The head of the Bulgarian Balkan Culture Society in Melitopol—whom we are not naming because of the risks to herself and colleagues stemming the city’s occupation—remembers ‘the green corridors’ opened in Melitopol at the end of March. ‘We managed to pass three of them. The last one was on April 9. Inside these corridors, the evacuation of ethnic Bulgarians, Czechs, Germans and many other minorities was organised.’ The society became the centre of the evacuation of ethnic groups from the occupied territories of the Zaporizhzhia region, including representatives of 25 ethnic groups comprising the Council of National Minorities of Melitopol (a particularly multinational city).
Beginning the day after the invasion, the society collected lists of those who wanted to leave the city. Its representatives appealed to the Association of Bulgarians in Ukraine, to the MP of Bulgarian origin Anton Kise and to the Ministry of Foreign Affairs of Bulgaria. Through joint efforts, they managed to evacuate more than 1,500 people. ‘We helped everyone who asked, regardless of nationality, because we are one community!’
Despite the challenges temporarily-occupied Melitopol is experiencing—early in the war its mayor was abducted for a time by the Russians—the Council of National Minorities, in co-operation with the city council, continues to provide solutions and address the needs of members of the various ethnic communities, whether remaining in the occupied territory, displaced or exiled. And since last month, the psychological centre of Melitopol State Pedagogical University has been providing assistance to representatives of ethnic communities, wherever they now are, through online consultations and individual meetings, training and group discussions.
Key topics of these consultations include ‘psychological condition and interaction between and within ethnic groups in emergency situations’, ‘diversity management in the condition of crisis’, ‘the impact of trauma on the psychology of human behaviour: focus on minorities’ and ‘ability to meet personal basic needs in critical situations’. The goal is to prevent destructive psychological influences on representatives of ethnic minorities in conditions of war, occupation, internal displacement or forced emigration.
Representatives of national minorities and cultural societies in Melitopol have participated in regional, national and international events advocating for minority rights and the sovereignty of Ukraine. Olena Arabadzhy, representative of the Karaite indigenous group and member of the Board of the Union of Karaites of Ukraine, took part in the human rights dialogue during the 21st session of the United Nations Permanent Forum on Indigenous Issues in late April and early May.
‘Russia’s occupation of the Crimean peninsula in 2014 broke the centuries-old family ties of the Karaite ethnic group, and Russian full-scale aggression since February 24 2022 has expelled the Karaites from their native Melitopol and scattered them in the cities of Ukraine and countries of the world,’ she said.
Arabadzhy experienced the occupation in her hometown of Melitopol, where her family has lived for almost two centuries. ‘Children and grandchildren no longer have the opportunity to learn the Karaite language; access to the Karaite cultural centre is blocked. Under the Russian occupation, which I experienced myself, we are forbidden to express our opinion, to participate in meetings. Other indigenous peoples of Ukraine—Crimean Tatars and Krymchaks—are in the same situation,’ she said.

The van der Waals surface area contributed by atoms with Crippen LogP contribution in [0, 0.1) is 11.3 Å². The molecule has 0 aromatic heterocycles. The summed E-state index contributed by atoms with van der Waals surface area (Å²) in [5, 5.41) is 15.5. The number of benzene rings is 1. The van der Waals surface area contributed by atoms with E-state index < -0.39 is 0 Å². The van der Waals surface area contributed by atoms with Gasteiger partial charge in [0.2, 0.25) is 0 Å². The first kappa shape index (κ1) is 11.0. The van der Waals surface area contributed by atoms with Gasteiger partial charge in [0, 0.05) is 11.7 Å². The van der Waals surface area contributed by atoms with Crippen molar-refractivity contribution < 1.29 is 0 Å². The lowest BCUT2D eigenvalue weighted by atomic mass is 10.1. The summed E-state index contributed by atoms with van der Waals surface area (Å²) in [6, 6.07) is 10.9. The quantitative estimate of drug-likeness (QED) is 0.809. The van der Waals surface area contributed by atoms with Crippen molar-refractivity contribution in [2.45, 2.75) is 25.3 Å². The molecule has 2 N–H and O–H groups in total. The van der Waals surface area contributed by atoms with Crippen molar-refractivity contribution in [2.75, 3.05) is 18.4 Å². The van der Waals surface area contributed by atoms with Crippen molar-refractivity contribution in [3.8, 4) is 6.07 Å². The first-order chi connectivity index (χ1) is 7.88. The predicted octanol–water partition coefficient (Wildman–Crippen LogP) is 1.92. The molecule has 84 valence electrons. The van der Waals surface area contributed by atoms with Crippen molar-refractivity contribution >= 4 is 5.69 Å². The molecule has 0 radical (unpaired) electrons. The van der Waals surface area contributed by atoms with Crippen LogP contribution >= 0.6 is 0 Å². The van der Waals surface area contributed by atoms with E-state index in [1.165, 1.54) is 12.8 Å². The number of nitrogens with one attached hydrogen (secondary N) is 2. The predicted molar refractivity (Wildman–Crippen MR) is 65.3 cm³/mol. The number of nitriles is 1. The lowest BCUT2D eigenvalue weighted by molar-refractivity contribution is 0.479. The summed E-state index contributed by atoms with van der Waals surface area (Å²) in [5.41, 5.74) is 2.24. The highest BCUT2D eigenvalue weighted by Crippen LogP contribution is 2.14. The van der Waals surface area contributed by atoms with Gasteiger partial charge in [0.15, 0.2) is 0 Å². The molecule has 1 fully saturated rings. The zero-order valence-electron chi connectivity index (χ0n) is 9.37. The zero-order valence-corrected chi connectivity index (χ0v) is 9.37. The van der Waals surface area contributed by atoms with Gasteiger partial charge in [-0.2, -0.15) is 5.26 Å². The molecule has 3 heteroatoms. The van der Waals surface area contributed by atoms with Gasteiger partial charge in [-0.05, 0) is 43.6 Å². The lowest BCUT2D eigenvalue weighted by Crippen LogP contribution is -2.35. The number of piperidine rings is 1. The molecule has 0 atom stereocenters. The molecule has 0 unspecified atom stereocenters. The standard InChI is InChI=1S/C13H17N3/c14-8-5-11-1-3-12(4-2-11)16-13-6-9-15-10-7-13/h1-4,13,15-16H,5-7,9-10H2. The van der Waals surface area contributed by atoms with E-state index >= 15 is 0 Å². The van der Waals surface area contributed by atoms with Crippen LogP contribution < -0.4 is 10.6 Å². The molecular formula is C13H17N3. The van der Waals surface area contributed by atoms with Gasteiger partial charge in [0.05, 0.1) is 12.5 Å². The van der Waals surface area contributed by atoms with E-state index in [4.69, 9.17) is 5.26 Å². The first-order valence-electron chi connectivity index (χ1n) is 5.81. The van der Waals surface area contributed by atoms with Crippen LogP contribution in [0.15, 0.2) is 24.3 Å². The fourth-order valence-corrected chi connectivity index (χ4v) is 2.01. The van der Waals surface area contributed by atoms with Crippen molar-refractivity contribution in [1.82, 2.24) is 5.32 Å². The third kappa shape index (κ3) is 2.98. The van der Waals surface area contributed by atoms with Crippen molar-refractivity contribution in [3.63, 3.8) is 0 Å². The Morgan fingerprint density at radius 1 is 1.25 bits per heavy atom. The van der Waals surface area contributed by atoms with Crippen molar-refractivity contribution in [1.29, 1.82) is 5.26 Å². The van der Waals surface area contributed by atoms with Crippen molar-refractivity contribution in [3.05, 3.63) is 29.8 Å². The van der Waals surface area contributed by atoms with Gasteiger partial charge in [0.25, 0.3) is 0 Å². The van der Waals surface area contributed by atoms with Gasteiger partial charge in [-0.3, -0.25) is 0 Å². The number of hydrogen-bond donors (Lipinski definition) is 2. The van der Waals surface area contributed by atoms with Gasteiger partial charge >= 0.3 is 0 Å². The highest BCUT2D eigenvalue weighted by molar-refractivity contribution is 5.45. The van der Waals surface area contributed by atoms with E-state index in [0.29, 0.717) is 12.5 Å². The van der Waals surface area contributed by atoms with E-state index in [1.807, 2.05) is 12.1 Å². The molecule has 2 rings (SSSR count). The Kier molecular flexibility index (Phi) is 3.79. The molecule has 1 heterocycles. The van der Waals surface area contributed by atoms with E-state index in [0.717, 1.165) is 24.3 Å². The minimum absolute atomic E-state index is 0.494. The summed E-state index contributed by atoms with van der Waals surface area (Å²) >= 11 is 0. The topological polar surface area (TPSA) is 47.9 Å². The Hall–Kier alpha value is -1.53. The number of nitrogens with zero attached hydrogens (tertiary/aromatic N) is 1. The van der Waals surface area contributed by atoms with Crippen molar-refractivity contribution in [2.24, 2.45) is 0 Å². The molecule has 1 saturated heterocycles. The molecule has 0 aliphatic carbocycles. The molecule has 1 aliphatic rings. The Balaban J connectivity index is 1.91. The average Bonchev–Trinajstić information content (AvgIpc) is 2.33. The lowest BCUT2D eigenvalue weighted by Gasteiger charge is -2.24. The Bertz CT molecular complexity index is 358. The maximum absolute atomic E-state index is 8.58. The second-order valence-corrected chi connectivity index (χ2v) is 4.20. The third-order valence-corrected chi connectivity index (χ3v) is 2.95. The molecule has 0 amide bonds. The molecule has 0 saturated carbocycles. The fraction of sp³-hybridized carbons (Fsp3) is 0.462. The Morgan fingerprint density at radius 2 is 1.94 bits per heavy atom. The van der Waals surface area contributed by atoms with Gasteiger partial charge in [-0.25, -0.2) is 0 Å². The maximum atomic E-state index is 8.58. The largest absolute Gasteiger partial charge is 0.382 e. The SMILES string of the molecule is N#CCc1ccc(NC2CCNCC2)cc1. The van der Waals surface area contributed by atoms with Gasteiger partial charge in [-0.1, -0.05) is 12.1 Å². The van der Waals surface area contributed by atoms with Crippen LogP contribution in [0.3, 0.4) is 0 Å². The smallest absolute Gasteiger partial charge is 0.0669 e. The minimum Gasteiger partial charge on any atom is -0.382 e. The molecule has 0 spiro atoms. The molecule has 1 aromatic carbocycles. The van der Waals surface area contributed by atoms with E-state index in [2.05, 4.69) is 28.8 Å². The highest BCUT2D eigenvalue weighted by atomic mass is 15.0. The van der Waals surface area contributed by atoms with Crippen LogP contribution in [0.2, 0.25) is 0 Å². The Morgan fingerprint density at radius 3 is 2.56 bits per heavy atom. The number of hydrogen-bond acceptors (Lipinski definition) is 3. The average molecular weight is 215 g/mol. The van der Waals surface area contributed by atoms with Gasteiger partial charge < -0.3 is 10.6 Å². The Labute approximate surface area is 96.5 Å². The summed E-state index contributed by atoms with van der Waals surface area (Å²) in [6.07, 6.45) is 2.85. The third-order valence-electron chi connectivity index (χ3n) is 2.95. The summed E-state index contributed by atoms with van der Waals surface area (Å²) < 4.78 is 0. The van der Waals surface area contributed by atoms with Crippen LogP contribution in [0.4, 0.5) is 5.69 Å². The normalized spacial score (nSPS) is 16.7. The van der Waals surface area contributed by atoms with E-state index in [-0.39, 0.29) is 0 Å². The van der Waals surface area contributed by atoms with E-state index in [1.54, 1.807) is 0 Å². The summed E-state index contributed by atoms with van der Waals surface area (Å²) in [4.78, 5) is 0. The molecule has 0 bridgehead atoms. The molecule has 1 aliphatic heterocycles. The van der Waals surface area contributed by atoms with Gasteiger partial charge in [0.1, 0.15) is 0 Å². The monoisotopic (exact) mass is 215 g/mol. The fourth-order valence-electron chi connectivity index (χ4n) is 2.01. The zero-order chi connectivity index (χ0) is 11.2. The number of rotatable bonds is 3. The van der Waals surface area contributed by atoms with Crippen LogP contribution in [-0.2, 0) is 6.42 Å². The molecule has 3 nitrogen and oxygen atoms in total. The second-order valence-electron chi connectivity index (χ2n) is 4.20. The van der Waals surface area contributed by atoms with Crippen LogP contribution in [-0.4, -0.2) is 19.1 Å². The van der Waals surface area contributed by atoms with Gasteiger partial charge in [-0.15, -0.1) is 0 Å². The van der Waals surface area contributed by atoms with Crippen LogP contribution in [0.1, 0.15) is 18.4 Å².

Sumy: from Jews to Roma
In Sumy representatives of the Jewish community helped members of their and other minority groups to leave the city through green corridors at the beginning of the war. Aware of the needs of the Roma community, thanks to the intercultural work carried out in Sumy, the Jewish community also organised humanitarian aid for the Roma, providing food packages and medicine.
In addition, the Jewish community managed to obtain resources (human and external financial) for the reconstruction of three apartment blocks damaged by explosions. These buildings are inhabited by representatives of different nationalities, as well as elderly people who often live alone and are not able to repair their apartments themselves.
None of the ICC-UA team members, except in the occupied territory, has left Ukraine. (Many residents of Melitopol, including the municipal administration, have moved to Zaporizhzhia, the closest municipality.) They have remained on the ground, offering help and support to those who need it most in their diverse communities, as well as to those displaced and injured. Since February, they have been through some very difficult, life-threatening times and the challenges are not over. Yet they stay courageous, strong and motivated.
A team member from Sumy posted this in March:
I have remained in Sumy since the first day of the war. No, I will not use the green corridor. This is my decision, which was made consciously: I will meet everything here, and I will take the blow here, whatever it is. I will not pack my suitcase, as no suitcase is big enough to pack my parents, all my family, friends, Ukraine, home, and everything we have achieved. I am staying at home. Here. In Ukraine, with God, with peace, with Ukraine in my heart.
Looking to the future beyond the occupation, at the end of August representatives of national minorities from three intercultural cities participated in a round table on protecting the rights of national communities, including the Roma. The goal was to prepare proposals for the human-rights section of the draft Plan for the Recovery of Ukraine. The recommendations were processed by the secretariat of the Ukraine’s commissioner for human rights and sent to the government in Kyiv.